bitmaps_reference is the folder where our baseline screenshots are saved. bitmaps_test is the folder where comparisons of two screenshots take place and it also stores any potential differences highlighting them with squared shape.

The last thing we need to do here is adding the scenarios. As you can see the initial scenario is the default one and it is created after we initialize the project. We can change the label and URL to what we want. We can add a new scenario for a specific URL within the particular website or a totally different website URL. For this post, we will leave it as it is.

Now we’re ready to run the test!

Run the initial test

The command for running the test is:

backstop reference

The URL that we are hitting is https://garris.github.io/BackstopJS/ and we have three viewports, phone, tablet, and desktop resolutions. This command will save three screenshots in bitmaps_reference folder for the three different viewports. The output of the command is:

COMMAND | Executing core for "reference"                             
  clean | backstop_data/bitmaps_reference was cleaned.               
createBitmaps | Selected 1 of 1 scenarios.                           
CREATING NEW REFERENCE FILE                                          
Cookie state restored with: [                                        
  {                                                                  
    "path": "/",                                                     
    "name": "yourCookieName",                                        
    "value": "yourCookieValue",                                      
    "expirationDate": 1798790400,                                    
    "hostOnly": false,                                               
    "httpOnly": false,                                               
    "secure": false,                                                 
    "session": false,                                                
    "sameSite": "no_restriction",                                    
    "url": "https://.www.yourdomain.com"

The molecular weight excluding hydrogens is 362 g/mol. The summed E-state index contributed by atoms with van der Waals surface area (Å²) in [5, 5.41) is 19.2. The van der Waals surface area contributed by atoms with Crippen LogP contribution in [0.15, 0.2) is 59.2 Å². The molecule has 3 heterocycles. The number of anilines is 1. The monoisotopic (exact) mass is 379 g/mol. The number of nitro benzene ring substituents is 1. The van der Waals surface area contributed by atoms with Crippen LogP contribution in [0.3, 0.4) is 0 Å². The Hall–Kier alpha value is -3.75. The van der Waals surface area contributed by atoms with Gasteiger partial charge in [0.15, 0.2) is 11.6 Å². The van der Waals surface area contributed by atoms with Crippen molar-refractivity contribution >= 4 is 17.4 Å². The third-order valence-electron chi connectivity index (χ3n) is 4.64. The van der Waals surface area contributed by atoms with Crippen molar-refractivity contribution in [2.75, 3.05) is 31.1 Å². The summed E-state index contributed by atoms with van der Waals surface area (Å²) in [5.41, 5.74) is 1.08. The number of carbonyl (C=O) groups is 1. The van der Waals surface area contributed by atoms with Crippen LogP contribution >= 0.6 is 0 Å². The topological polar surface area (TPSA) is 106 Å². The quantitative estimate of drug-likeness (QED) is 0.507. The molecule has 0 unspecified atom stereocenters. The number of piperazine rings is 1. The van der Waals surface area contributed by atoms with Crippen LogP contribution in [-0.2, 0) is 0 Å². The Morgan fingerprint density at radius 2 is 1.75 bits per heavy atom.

}                                                                  
]                                                                    
CREATING NEW REFERENCE FILE                                          
Cookie state restored with: [                                        
  {                                                                  
    "path": "/",                                                     
    "name": "yourCookieName",                                        
    "value": "yourCookieValue",                                      
    "expirationDate": 1798790400,                                    
    "hostOnly": false,                                               
    "httpOnly": false,                                               
    "secure": false,                                                 
    "session": false,                                                
    "sameSite": "no_restriction",                                    
    "url": "https://.www.yourdomain.com"                             
  }                                                                  
]                                                                    
CREATING NEW REFERENCE FILE                                          
Cookie state restored with: [                                        
  {                                                                  
    "path": "/",                                                     
    "name": "yourCookieName",                                        
    "value": "yourCookieValue",                                      
    "expirationDate": 1798790400,                                    
    "hostOnly": false,                                               
    "httpOnly": false,                                               
    "secure": false,                                                 
    "session": false,                                                
    "sameSite": "no_restriction",                                    
    "url": "https://.www.yourdomain.com"                             
  }